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InstallationUpdating package.jsonAdd Tailwind importsPlaying around with App.tsxUpdating the App.tsx file to work based on logicUsing classnamesConclusionResources and Further Reading
Getting Started With React + TypeScript + Tailwind + Classnames In Minutes main image

Getting Started With React + TypeScript + Tailwind + Classnames In Minutes

In this morning quick start, we are going to bootstrap a create-react-app with Tailwind and see how you can get it all up and running quickly with some state-based styling using classnames.

Installation

First, we need to create the TypeScript React app with create-react-app.

Second, we will install the other packages required for today.

1 2 3 4 5 6 # Create the app npx create-react-app hello-tailwind --template typescript # Change into our new app cd hello-tailwind # Using Yarn yarn add tailwindcss classnames @types/classnames

Updating package.json

This part took quick inspiration from Dave Ceddia's post with a modern update.

Let's update our scripts to have the following:

1 2 3 4 5 6 7 { "scripts": { "build:tailwind": "tailwindcss build src/index.css -o src/tailwind.output.css", "prestart": "npm run build:tailwind", "prebuild": "npm run build:tailwind" } }

prestart and prebuild scripts will run before any start and build script that is run. We are telling it to build the index.css file and output it to src/tailwind.output.css.

Add Tailwind imports

Update src/index.css to look like the following:

1 2 3 4 5 6 7 8 9 10 11 12 13 14 15 16 17 @tailwind base; @tailwind components; @tailwind utilities; body { margin: 0; font-family: -apple-system, BlinkMacSystemFont, "Segoe UI", "Roboto", "Oxygen", "Ubuntu", "Cantarell", "Fira Sans", "Droid Sans", "Helvetica Neue", sans-serif; -webkit-font-smoothing: antialiased; -moz-osx-font-smoothing: grayscale; } code { font-family: source-code-pro, Menlo, Monaco, Consolas, "Courier New", monospace; }

Then, we will need to update our index.tsx file to change the import from index.css to tailwind.output.css:

1 2 3 4 5 6 7 8 9 10 11 12 13 14 15 16 17 import React from "react"; import ReactDOM from "react-dom"; import "./tailwind.output.css"; import App from "./App"; import * as serviceWorker from "./serviceWorker"; ReactDOM.render( <React.StrictMode> <App /> </React.StrictMode>, document.getElementById("root") ); // If you want your app to work offline and load faster, you can change // unregister() to register() below. Note this comes with some pitfalls. // Learn more about service workers: https://bit.ly/CRA-PWA serviceWorker.unregister();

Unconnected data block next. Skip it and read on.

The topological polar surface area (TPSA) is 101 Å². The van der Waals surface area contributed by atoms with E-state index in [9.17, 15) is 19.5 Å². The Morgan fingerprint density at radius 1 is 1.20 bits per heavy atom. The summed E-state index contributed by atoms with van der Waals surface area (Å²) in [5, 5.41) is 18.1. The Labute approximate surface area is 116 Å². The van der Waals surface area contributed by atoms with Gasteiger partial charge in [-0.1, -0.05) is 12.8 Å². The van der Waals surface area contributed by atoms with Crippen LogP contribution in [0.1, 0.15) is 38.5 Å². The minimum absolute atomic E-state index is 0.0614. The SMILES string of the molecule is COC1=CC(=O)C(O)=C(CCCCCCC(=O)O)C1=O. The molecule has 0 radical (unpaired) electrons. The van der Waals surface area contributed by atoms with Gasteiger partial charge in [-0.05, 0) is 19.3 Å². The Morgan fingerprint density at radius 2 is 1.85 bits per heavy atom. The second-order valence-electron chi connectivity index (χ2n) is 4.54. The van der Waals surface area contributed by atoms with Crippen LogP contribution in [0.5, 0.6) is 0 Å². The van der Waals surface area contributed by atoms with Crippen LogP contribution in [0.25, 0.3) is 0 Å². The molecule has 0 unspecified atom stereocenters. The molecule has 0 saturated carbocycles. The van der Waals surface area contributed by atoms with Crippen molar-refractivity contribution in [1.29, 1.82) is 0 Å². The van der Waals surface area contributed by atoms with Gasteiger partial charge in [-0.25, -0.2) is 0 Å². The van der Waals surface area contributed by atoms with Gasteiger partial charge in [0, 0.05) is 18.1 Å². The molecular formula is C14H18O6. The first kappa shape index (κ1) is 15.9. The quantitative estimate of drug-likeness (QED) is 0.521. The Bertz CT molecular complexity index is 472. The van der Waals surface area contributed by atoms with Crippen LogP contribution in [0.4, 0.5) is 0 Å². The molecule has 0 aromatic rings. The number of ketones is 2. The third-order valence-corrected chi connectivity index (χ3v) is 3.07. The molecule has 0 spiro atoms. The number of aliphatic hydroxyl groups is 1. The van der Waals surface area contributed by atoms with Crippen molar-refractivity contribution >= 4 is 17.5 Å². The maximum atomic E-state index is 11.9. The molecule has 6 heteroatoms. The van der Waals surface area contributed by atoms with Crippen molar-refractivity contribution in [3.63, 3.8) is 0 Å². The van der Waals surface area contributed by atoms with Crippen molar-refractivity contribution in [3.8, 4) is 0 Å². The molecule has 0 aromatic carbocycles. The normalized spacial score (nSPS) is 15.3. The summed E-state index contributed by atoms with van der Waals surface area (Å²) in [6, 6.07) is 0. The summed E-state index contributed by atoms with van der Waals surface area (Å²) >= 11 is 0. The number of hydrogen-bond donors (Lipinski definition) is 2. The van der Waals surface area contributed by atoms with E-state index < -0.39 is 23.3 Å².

Now we are ready to run!

Playing around with App.tsx

Run yarn start to get our application up and running.

Once up, let's update our App.tsx file to look like the following:

1 2 3 4 5 6 7 8 9 10 11 12 13 14 15 16 import React from "react"; function App() { return ( <div className="bg-gray-200 flex items-center justify-center h-screen"> <button className="p-3 rounded-sm bg-blue-500 hover:bg-blue-700" onClick={() => setToggle(!toggle)} > Toggle </button> </div> ); } export default App;

When we run the app, we should now get the following:

Base application

Base application

These classnames come from the Tailwind docs. The docs are very user friendly! Search for your CSS properties and apply them from there.

Updating the App.tsx file to work based on logic

We can now add logic in based on useState to toggle between different states.

Update App.tsx to show the following:

1 2 3 4 5 6 7 8 9 10 11 12 13 14 15 16 17 18 19 20 21 22 23 import React from "react"; // import cx from 'classnames'; function App() { const [toggle, setToggle] = React.useState<boolean>(false); console.log("toggle", toggle); const buttonClasses = toggle ? "bg-red-500 hover:bg-red-500" : "bg-blue-500 hover:bg-blue-500"; return ( <div className="bg-gray-200 flex items-center justify-center h-screen"> <button className={`p-3 rounded-sm ${buttonClasses}`} onClick={() => setToggle(!toggle)} > Toggle </button> </div> ); } export default App;

Once we run the app now, if we click the button we will see the background change to red!

Toggled App state

Toggled App state

Using classnames

For more complex logic, we can use the classnames package to help us define which classnames to apply.

1 2 3 4 5 6 7 8 9 10 11 12 13 14 15 16 17 18 19 20 21 22 23 import React from "react"; import cx from "classnames"; function App() { const [toggle, setToggle] = React.useState<boolean>(false); const buttonClasses = cx({ "bg-blue-500 hover:bg-blue-700": !toggle, "bg-red-500 hover:bg-red-500": toggle, }); return ( <div className="bg-gray-200 flex items-center justify-center h-screen"> <button className={`p-3 rounded-sm ${buttonClasses}`} onClick={() => setToggle(!toggle)} > Toggle </button> </div> ); } export default App;

While this example is trivial, it becomes important for when you are defining variants based on props. We could swap out toggle to be logic such as status === 'error', etc. to reflect different possibilities through our application.

Conclusion

This has been a quick morning coffee and blog post on getting up and running with Tailwind without getting into the nitty gritty details.

Tailwind has a great reputation and for good reason - I highly recommend using this playground to try out what else it does offer.

Resources and Further Reading

  1. VSCode extension
  2. Tailwind - Installation
  3. Tailwind - Flex
  4. Tailwind - Text Color
  5. Tailwind - Background Color
  6. Tailwind - Border Radius
  7. Tailwind - Padding
  8. Tailwind with CRA - Dave Ceddia
  9. Classnames - GitHub

Image credit: Mael BALLAND